Photo of a signpost on the ridgeway - showing footpath and bridleway directions

Equitable distribution of nature-rich accessible green space: An Oxfordshire case study

Source:
Leverhulme Centre for Nature Recovery
Publication type:
PDF

There are well known links between health and spending time in green spaces, as shown by the increased interest in social prescribing. However, there is evidence that the most deprived communities have least access to green space, that more deprived communities receive greater benefits from green space1, and that not all green spaces have similar impacts, with more biodiverse areas providing greater benefits. Oxfordshire’s Local Nature Partnership wishes to understand the equality of access to green space, in terms of quantity and quality, across the county to help prioritise effort and funding.

The project has identified neighbourhoods that are relatively deprived according to socio-economic measures and lack access to greenspace on a number metrics (including amount of greenspace, greenspace crowding and private gardens). These neighbourhoods, predominantly in urban areas, are presented as priorities for greenspace funding and effort. Although it is often virtually impossible to create new greenspaces in densely populated urban environments, existing greenspaces can be improved and protected from development, and innovative ways of increasing green infrastructure can be considered, such as greening active travel routes and pocket parks. In approaching such efforts, it is important that local communities are consulted and engaged in decision making, to ensure that local greenspace works for those using it. Recommendations for Oxfordshire greenspace based on the report have been developed with local government officers and NGOs with responsibilities and / or interest in the subject.

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Oxfordshire Biodiversity Net Gain (BNG) guiding principles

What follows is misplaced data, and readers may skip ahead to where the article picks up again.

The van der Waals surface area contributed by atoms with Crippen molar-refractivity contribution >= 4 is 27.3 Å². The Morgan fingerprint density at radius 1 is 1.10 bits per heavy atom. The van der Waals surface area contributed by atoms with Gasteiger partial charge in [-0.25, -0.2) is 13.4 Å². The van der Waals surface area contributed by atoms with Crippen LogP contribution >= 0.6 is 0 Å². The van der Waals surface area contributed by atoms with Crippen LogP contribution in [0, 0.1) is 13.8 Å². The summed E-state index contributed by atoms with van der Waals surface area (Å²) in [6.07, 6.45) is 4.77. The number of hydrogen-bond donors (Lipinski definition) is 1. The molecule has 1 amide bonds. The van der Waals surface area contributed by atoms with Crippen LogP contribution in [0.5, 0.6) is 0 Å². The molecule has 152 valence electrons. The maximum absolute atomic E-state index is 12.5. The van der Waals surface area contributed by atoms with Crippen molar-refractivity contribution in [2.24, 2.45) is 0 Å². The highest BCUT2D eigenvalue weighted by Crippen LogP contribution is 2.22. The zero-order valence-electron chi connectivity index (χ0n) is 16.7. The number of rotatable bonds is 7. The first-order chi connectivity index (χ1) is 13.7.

Source:
OLNP's Biodiversity Net Gain working group
Publication type:
PDF

The Oxfordshire Local Nature Partnership proposes that Oxfordshire's Local Planning Authorities (LPAs) adopt the principles the working group, which includes representatives from local authority planning departments, have developed for Biodiversity Net Gain implementation. 

The intent of these principles is to ensure that Biodiversity Net Gain is implemented in a way that supports the spirit of the Environment Act 2021 and maximises Biodiversity Net Gain’s potential impact on nature recovery in Oxfordshire. They are designed to facilitate a harmonised approach across all local authority areas, recognising that some local variations may be inevitable and indeed beneficial. Our aspiration is that they will provide a common framework within which local authorities, developers, conservation bodies, farmers and landowners work together to protect and restore our county’s nature.

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Understanding the barriers to greenspace access

Source:
Natural England and Oxfordshire County Council
Publication type:
PDF

Access to green space and connection with nature are key determinants of physical and mental wellbeing. Yet some groups face significant barriers to access, many of which are poorly understood. Greenspace & Us is a community insights partnership project that used participatory and creative approaches to understand the barriers and enablers influencing access to greenspace for young women in East Oxford. The project was supported by Oxfordshire County Council and funded by Natural England.